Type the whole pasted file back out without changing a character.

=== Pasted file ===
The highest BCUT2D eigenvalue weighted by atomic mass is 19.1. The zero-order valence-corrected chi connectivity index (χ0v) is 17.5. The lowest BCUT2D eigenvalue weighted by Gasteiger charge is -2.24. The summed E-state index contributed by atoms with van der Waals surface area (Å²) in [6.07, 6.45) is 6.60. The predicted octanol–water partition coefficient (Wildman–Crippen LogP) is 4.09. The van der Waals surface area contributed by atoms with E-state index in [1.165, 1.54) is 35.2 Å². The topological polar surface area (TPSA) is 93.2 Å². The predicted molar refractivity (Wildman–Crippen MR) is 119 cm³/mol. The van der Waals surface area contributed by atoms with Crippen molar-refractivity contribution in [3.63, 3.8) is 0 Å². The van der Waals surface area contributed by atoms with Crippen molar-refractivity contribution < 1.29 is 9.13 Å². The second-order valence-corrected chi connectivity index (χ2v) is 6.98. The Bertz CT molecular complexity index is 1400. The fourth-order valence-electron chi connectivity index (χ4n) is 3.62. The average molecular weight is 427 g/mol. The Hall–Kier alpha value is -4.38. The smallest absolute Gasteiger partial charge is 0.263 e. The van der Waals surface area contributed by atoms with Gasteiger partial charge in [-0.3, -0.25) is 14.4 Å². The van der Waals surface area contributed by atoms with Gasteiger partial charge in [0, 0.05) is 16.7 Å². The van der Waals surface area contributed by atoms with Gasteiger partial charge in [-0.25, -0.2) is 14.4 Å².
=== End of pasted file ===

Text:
The highest BCUT2D eigenvalue weighted by atomic mass is 19.1. The zero-order valence-corrected chi connectivity index (χ0v) is 17.5. The lowest BCUT2D eigenvalue weighted by Gasteiger charge is -2.24. The summed E-state index contributed by atoms with van der Waals surface area (Å²) in [6.07, 6.45) is 6.60. The predicted octanol–water partition coefficient (Wildman–Crippen LogP) is 4.09. The van der Waals surface area contributed by atoms with E-state index in [1.165, 1.54) is 35.2 Å². The topological polar surface area (TPSA) is 93.2 Å². The predicted molar refractivity (Wildman–Crippen MR) is 119 cm³/mol. The van der Waals surface area contributed by atoms with Crippen molar-refractivity contribution in [3.63, 3.8) is 0 Å². The van der Waals surface area contributed by atoms with Crippen molar-refractivity contribution < 1.29 is 9.13 Å². The second-order valence-corrected chi connectivity index (χ2v) is 6.98. The Bertz CT molecular complexity index is 1400. The fourth-order valence-electron chi connectivity index (χ4n) is 3.62. The average molecular weight is 427 g/mol. The Hall–Kier alpha value is -4.38. The smallest absolute Gasteiger partial charge is 0.263 e. The van der Waals surface area contributed by atoms with Gasteiger partial charge in [-0.3, -0.25) is 14.4 Å². The van der Waals surface area contributed by atoms with Gasteiger partial charge in [0, 0.05) is 16.7 Å². The van der Waals surface area contributed by atoms with Gasteiger partial charge in [-0.25, -0.2) is 14.4 Å².